Monthly Archives: January 2008

Lacking 64 bit support?

There is still a lot of libraries and technologies out there that does not work running in a 64 bit process. Take the Jet engine and utilizing it from OleDb; if you have a application that runs in a 64 bit native context, you will be given an error message that says that there is no OleDb provider for the provider specified in the connectionstring.

Another example is the use of the ExploreOM assembly in BizTalk 2006 used for controlling the BizTalk server programmatically. Used from a 64 bit native context the application will throw an exception.

How can one get around this problem?  Well. It’s actually very simple, if you’re willing to give away having a native 64 bit application or be invariant to the CPU. By choosing x86 as the CPU when compiling your .net application, you’ll be able to still use 32 bit only facilities. The process will then run in a 32 bit context and therefor run smoothly without any issues. Remember that it is only the executable (entry point) that needs to be compiled with this option.

You find the option under Project Properties -> Build -> Platform target.

 

image

A realtime light-weight StateMachine

I’ve been working the last week with a game for me to contribute with in the European Silverlight Challenge and figured I had to make a simple StateMachine “runtime” to undertake the the tasks I needed for the game.

The StateMachine concept I came up with is a very leightweight thingy that uses some reflection magic to accomplish a simple way of working with a StateMachine. All you need is an enum with all your states and then a class that implements the abstract generic StateMachine class. The generic type you specify is the actual enum that contains the states. Through reflection the StateMachine then looks for public instance methods in your class that is named in a special manner containing the name of the state. The collected information will then be used in the execution of the StateMachine.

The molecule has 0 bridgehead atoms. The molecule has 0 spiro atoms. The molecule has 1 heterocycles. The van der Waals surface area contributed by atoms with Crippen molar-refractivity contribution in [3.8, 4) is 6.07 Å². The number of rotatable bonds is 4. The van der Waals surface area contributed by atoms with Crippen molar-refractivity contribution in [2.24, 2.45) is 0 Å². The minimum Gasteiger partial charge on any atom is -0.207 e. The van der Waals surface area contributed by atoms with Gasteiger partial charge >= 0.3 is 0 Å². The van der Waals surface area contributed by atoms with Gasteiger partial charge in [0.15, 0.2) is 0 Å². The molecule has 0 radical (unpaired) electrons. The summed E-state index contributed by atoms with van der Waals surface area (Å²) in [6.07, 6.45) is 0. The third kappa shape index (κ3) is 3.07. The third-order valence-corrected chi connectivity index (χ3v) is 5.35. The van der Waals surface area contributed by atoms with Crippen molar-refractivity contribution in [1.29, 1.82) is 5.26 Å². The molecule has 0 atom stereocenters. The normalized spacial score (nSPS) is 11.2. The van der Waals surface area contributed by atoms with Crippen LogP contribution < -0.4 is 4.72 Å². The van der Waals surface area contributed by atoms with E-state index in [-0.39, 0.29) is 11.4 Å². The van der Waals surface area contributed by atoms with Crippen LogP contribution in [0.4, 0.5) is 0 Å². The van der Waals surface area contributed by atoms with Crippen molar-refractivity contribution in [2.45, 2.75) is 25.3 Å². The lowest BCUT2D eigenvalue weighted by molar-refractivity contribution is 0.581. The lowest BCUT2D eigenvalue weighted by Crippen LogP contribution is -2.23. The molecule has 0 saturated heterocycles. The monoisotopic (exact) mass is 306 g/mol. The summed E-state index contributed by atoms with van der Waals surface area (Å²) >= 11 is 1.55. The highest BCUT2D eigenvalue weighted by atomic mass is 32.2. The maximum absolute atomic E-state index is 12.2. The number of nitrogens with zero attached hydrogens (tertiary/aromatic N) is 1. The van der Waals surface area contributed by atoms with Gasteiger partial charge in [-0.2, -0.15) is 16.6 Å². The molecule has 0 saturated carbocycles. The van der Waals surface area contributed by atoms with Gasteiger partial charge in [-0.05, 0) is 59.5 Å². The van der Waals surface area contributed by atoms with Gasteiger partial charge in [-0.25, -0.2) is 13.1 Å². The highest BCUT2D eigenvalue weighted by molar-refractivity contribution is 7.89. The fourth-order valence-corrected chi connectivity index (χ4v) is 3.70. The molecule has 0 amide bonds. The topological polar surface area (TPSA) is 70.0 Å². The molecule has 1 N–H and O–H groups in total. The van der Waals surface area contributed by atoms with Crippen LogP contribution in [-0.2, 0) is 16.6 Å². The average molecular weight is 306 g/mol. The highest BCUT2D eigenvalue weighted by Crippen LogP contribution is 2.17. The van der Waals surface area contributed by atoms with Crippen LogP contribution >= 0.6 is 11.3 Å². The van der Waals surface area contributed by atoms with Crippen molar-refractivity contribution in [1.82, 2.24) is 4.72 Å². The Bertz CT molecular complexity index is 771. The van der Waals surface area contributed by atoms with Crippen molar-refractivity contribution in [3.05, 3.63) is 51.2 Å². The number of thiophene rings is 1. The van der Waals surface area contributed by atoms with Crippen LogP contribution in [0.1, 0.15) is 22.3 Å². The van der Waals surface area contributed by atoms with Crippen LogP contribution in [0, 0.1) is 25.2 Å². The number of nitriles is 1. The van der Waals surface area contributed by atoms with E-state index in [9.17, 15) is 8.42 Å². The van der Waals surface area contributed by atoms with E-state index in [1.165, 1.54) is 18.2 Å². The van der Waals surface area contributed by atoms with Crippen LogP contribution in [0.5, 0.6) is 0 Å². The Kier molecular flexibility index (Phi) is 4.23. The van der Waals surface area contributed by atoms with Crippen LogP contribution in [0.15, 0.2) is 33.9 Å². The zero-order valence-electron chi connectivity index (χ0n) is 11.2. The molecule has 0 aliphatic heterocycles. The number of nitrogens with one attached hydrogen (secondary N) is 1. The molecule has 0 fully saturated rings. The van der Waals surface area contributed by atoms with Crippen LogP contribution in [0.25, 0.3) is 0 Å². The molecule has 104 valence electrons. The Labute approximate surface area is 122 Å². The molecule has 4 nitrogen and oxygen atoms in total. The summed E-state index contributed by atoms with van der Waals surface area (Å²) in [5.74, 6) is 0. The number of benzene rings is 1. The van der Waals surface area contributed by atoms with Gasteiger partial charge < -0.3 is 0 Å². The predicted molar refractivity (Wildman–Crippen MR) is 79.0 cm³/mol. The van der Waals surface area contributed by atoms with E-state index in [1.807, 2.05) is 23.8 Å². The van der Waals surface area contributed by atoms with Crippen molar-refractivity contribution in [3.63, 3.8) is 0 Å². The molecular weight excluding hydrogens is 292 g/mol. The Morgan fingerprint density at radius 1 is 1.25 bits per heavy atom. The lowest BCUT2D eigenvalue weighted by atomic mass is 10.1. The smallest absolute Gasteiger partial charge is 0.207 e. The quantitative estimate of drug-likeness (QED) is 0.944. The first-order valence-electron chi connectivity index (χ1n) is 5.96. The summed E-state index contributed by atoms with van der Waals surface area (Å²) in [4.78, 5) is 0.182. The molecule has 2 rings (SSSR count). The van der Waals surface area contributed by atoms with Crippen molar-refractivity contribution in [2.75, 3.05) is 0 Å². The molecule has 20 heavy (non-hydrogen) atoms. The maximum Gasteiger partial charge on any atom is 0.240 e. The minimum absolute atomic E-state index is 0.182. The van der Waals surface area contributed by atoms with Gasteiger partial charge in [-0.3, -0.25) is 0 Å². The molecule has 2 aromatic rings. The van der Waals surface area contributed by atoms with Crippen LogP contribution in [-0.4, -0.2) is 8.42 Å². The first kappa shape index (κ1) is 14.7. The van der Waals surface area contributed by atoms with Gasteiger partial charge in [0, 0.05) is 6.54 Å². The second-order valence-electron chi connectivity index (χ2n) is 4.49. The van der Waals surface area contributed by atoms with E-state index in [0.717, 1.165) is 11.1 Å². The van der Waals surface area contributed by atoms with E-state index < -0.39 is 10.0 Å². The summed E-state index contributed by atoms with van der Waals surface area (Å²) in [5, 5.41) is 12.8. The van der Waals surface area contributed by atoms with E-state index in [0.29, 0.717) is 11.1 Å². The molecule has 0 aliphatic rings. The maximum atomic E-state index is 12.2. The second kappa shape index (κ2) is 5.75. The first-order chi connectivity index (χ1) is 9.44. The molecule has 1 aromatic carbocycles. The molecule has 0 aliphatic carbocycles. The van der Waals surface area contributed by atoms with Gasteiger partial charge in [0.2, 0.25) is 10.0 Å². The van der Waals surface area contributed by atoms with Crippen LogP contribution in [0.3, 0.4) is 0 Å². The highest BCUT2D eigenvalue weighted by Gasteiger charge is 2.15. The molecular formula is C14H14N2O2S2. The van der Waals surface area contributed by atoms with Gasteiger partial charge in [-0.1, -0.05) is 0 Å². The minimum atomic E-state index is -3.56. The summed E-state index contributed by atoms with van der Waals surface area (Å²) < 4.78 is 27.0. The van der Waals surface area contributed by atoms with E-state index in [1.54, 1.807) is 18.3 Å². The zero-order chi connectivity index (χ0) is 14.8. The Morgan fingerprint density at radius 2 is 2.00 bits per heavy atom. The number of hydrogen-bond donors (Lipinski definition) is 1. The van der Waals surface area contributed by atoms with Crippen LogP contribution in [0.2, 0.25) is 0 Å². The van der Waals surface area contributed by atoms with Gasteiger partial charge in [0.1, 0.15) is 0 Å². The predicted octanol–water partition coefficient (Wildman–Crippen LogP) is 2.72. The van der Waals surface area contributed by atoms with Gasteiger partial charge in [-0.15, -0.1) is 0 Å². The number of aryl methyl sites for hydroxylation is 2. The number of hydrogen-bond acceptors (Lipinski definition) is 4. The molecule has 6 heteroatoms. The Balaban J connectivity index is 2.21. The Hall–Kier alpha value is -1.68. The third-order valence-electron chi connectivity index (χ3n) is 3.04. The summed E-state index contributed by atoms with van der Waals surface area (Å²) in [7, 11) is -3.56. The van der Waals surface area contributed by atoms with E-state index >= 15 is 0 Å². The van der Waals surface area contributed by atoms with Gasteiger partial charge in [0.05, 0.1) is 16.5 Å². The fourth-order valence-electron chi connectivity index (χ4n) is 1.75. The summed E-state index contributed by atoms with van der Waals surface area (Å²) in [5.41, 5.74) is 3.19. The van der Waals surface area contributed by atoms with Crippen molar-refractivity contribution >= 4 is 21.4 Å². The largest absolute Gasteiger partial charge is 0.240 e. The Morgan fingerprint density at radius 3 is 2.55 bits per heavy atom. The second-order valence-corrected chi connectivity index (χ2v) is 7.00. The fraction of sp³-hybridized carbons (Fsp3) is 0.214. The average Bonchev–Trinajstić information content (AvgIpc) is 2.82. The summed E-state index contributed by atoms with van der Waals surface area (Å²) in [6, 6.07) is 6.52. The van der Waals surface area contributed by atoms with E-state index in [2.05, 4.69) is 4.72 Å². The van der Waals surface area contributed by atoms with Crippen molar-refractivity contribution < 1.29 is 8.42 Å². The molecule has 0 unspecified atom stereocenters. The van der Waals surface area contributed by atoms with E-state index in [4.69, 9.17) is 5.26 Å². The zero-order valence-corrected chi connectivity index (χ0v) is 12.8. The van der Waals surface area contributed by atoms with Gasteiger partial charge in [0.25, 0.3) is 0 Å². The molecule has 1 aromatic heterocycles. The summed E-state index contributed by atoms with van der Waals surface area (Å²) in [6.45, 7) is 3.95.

You can download the entire implementation of the StateMachine

A sample StateMachine implementation using the system :

public enum SimpleStateMachineStates
{
    Idle=1,
    DoSomething,
    Die
}

public classSimpleStateMachine : StateMachine<SimpleStateMachineStates>
{
    public voidOnIdleEnter()
    {
        Console.WriteLine(“Entering idle mode – press spacebar to continue”);
    }

    public voidOnIdleRun()
    {
        ConsoleKeyInfo keys = Console.ReadKey();
        if(keys.Key == ConsoleKey.Spacebar)
        {
            this.ChangeState(SimpleStateMachineStates.DoSomething);
        }
    }

    public voidOnIdleLeave()
    {
        Console.WriteLine(“Leaving idle mode”);
    }

    public voidOnDoSomethingEnter()
    {
        Console.WriteLine(“DoSomething – Enter phase”);
        Console.WriteLine(“—“);
        Console.WriteLine(“Press enter to kill the process”);
    }

    public voidOnDoSomethingRun()
    {
        ConsoleKeyInfo keys = Console.ReadKey();
        if(keys.Key == ConsoleKey.Enter)
        {
            this.ChangeState(SimpleStateMachineStates.Die);
        }
    }

    public voidOnDoSomethingLeave()
    {
        Console.WriteLine(“DoSomething – Leave”);
    }

    public voidOnDieEnter()
    {
        Console.WriteLine(“Killing”);
        System.Diagnostics.Process.GetCurrentProcess().Kill();
    }

    public overrideSimpleStateMachineStates DefaultState
    {
        get{ returnSimpleStateMachineStates.Idle; }
    }
}

A realtime light-weight StateMachine

I’ve been working the last week with a game for me to contribute with in the European Silverlight Challenge and figured I had to make a simple StateMachine “runtime” to undertake the the tasks I needed for the game.